I have been asked a few times why I decided to go solar. I am not someone that has ever been considered an environmentalist. I leave that to my sister. However, I can say this decision was all about green. As in money.
A few years ago, we moved from Folsom, CA to Cameron Park, CA. A distance of about 12 miles. In Folsom, we had natural gas for heat, the clothes dryer, the stove, and the hot water heater. In Cameron Park, we are 100% electric. In Folsom, electricity was provided by SMUD, in Cameron park it is PG&E. I never knew what a difference it makes. Our combined gas and electric bills in Folsom rarely exceeded $200 a month, and were often half that. My first power bill in Cameron Park exceeded $600. Talk about sticker shock.
We did what we could to reduce the electric bill. I replaced the 15 year old AC unit with a brand new one. I was promised 20% savings on electricity the first year. It was more like 5%. Not good enough. Electricity prices kept increasing, and my monthly bill remained way too high. I kept hearing ads for solar on the radio promising savings, but I didn't think it was real.
I called a few companies, and had them come give the sales pitch to us. I did the math, and the payback periods for buying the system were long. I am an engineer, I put the data in spreadsheets, I ran projections. Even with the government incentives, the numbers didn't pencil out. I dropped it for a few years. More ads came along, promising new pricing models. I took a look again.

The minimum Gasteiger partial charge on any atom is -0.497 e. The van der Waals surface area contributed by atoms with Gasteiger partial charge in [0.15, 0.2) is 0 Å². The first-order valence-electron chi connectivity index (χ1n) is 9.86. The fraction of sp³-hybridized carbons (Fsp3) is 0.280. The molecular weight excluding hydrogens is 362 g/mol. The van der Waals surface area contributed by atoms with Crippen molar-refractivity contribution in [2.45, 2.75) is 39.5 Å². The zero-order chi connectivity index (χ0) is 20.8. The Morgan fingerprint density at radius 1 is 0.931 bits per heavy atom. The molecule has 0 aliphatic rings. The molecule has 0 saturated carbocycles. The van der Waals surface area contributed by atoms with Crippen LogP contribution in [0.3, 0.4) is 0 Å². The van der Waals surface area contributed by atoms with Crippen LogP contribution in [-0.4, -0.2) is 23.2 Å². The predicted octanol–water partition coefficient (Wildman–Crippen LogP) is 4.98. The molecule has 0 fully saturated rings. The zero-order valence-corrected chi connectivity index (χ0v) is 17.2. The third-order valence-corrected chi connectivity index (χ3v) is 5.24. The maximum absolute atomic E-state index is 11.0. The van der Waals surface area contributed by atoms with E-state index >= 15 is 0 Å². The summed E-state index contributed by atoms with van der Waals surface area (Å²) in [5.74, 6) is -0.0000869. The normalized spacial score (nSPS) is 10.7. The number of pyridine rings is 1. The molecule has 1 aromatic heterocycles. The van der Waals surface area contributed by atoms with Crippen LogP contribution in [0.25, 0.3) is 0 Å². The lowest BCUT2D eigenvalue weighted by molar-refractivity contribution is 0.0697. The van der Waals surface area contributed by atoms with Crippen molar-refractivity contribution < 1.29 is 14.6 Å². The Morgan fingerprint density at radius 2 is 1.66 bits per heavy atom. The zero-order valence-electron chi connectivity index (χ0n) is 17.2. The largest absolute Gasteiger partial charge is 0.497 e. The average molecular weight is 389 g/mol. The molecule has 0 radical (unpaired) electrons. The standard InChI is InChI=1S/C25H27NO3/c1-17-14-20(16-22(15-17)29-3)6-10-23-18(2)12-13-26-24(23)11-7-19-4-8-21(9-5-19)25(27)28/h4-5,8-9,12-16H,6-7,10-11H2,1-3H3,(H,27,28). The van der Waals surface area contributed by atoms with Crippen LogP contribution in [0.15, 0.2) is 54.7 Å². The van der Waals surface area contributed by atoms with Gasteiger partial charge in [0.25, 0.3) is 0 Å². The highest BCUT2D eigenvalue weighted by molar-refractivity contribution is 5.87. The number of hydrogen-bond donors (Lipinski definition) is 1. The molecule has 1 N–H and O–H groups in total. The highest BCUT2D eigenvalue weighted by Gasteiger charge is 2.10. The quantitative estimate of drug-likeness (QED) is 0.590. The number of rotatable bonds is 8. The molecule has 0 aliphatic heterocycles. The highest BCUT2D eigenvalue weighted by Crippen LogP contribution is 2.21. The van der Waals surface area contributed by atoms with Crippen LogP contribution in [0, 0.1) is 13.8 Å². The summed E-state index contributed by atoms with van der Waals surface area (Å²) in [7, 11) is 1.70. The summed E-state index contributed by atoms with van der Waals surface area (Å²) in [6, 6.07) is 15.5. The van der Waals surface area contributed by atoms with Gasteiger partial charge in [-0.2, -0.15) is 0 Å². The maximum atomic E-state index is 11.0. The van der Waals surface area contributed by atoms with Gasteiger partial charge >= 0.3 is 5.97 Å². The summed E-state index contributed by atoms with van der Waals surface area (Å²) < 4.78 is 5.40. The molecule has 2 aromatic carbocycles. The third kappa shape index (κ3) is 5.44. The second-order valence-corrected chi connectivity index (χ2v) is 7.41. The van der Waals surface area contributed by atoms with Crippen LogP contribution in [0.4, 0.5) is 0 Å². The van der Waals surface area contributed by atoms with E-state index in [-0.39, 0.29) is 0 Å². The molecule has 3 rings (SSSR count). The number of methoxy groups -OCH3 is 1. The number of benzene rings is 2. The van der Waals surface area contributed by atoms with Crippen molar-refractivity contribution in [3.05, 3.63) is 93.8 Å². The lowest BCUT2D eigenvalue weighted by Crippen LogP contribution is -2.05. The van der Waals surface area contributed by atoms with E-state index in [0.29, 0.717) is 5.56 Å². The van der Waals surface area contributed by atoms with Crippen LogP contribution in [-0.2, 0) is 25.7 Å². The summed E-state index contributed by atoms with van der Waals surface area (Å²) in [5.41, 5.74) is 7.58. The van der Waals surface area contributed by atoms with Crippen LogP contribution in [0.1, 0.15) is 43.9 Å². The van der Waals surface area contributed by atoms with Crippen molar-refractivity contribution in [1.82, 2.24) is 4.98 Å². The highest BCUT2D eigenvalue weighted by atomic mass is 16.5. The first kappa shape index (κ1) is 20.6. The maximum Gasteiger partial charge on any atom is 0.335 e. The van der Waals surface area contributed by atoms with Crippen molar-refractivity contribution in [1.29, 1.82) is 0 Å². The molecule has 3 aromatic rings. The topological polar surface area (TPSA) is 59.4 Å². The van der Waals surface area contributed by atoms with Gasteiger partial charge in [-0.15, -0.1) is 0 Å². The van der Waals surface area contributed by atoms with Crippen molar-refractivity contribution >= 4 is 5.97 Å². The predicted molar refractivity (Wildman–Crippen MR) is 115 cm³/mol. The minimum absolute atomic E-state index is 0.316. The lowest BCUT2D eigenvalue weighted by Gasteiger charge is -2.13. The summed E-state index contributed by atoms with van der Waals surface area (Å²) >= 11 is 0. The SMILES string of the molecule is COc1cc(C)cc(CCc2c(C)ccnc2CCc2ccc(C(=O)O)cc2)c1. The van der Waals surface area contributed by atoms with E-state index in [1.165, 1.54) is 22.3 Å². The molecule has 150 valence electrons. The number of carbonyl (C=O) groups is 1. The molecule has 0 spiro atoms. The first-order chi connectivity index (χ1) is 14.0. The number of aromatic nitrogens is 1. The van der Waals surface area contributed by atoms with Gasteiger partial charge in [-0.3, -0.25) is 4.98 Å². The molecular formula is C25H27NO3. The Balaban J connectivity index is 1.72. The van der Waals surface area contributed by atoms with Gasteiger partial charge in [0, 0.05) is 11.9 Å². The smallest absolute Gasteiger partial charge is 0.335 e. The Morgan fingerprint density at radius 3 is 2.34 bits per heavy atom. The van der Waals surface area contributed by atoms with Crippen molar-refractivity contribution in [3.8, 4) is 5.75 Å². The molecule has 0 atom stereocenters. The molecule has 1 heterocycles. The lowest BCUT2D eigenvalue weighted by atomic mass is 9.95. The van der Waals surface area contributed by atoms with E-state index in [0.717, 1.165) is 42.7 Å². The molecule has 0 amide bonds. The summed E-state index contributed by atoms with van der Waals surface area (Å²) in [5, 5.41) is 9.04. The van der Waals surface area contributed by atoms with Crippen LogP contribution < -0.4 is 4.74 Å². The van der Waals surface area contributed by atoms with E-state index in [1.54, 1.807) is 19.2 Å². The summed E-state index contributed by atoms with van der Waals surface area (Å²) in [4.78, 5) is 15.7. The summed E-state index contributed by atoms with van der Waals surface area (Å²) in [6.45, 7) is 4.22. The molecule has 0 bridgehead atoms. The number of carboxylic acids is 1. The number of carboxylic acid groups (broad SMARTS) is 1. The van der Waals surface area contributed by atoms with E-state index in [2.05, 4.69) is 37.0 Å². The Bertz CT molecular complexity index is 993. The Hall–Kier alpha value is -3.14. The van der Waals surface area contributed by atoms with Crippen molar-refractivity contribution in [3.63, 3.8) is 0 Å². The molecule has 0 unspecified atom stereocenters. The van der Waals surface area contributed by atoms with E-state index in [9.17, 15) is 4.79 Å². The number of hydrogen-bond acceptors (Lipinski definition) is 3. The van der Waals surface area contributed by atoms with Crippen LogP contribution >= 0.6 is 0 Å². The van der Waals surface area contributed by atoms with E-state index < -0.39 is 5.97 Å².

This time, the numbers came out closer. I could achieve $60-$70 a month in savings with no upfront costs. This was better, but would require me to commit to a long term contract. Another company came in, and the numbers were similar. I was on the fence. Then, Real Goods came back with a new promotion. I could get the same pricing they had offered before, but the first year would be free. Now, instead of saving $60-$70 a month, I would be saving over $200 a month the first year. I finally pulled the trigger.
Results so far have been in line with expectations. One thing I learned is that PG&E net billing method calls for me to pay only some of the taxes each month, resulting in a bill of about $12. At the end of a year (I assume after my February bill), PG&E will send a bill for the net cost of what I used. This essentially means they are providing me with a free loan. Another side benefit.
The key thing I have found is to take a look at all the data the salesmen throw at you, and make sure to do your own analysis. Your savings can vary quite a bit depending on the plan you pick and how much you invest. Sometimes, investing a little more actually lowers your savings quite a bit. Always run the numbers, and figure out where your break even point is.